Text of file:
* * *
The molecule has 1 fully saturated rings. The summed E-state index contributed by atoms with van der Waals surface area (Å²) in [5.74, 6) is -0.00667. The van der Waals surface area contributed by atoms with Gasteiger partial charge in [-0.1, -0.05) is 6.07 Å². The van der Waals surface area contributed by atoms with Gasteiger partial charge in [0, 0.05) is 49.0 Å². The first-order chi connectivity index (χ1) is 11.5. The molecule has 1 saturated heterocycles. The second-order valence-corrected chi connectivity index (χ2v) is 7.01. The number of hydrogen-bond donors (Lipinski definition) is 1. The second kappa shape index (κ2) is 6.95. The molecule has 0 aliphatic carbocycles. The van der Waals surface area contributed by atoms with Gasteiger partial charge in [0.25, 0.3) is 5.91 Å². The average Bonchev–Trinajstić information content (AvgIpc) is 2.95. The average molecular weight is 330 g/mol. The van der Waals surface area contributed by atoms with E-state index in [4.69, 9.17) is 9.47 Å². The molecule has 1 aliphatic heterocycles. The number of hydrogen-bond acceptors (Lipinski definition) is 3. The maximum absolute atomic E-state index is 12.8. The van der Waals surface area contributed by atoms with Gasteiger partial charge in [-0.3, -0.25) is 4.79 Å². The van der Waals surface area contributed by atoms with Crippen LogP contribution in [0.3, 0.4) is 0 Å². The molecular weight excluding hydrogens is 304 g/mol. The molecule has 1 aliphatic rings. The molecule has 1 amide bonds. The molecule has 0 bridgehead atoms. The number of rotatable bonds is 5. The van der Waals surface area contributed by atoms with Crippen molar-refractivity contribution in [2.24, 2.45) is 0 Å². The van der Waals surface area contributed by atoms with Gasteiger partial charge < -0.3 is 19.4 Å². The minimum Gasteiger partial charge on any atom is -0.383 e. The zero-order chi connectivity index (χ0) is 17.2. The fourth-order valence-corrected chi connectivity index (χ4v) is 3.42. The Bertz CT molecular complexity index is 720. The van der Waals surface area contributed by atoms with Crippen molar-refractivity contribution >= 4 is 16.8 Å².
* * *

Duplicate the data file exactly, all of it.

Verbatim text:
The molecule has 1 fully saturated rings. The summed E-state index contributed by atoms with van der Waals surface area (Å²) in [5.74, 6) is -0.00667. The van der Waals surface area contributed by atoms with Gasteiger partial charge in [-0.1, -0.05) is 6.07 Å². The van der Waals surface area contributed by atoms with Gasteiger partial charge in [0, 0.05) is 49.0 Å². The first-order chi connectivity index (χ1) is 11.5. The molecule has 1 saturated heterocycles. The second-order valence-corrected chi connectivity index (χ2v) is 7.01. The number of hydrogen-bond donors (Lipinski definition) is 1. The second kappa shape index (κ2) is 6.95. The molecule has 0 aliphatic carbocycles. The van der Waals surface area contributed by atoms with Gasteiger partial charge in [0.25, 0.3) is 5.91 Å². The average Bonchev–Trinajstić information content (AvgIpc) is 2.95. The average molecular weight is 330 g/mol. The van der Waals surface area contributed by atoms with E-state index in [4.69, 9.17) is 9.47 Å². The molecule has 1 aliphatic heterocycles. The number of hydrogen-bond acceptors (Lipinski definition) is 3. The maximum absolute atomic E-state index is 12.8. The van der Waals surface area contributed by atoms with Gasteiger partial charge in [-0.3, -0.25) is 4.79 Å². The van der Waals surface area contributed by atoms with Crippen LogP contribution in [0.3, 0.4) is 0 Å². The molecular weight excluding hydrogens is 304 g/mol. The molecule has 1 aliphatic rings. The molecule has 1 amide bonds. The molecule has 0 bridgehead atoms. The number of rotatable bonds is 5. The van der Waals surface area contributed by atoms with Crippen molar-refractivity contribution in [2.24, 2.45) is 0 Å². The van der Waals surface area contributed by atoms with Gasteiger partial charge < -0.3 is 19.4 Å². The minimum Gasteiger partial charge on any atom is -0.383 e. The zero-order chi connectivity index (χ0) is 17.2. The fourth-order valence-corrected chi connectivity index (χ4v) is 3.42. The Bertz CT molecular complexity index is 720. The van der Waals surface area contributed by atoms with Crippen molar-refractivity contribution >= 4 is 16.8 Å².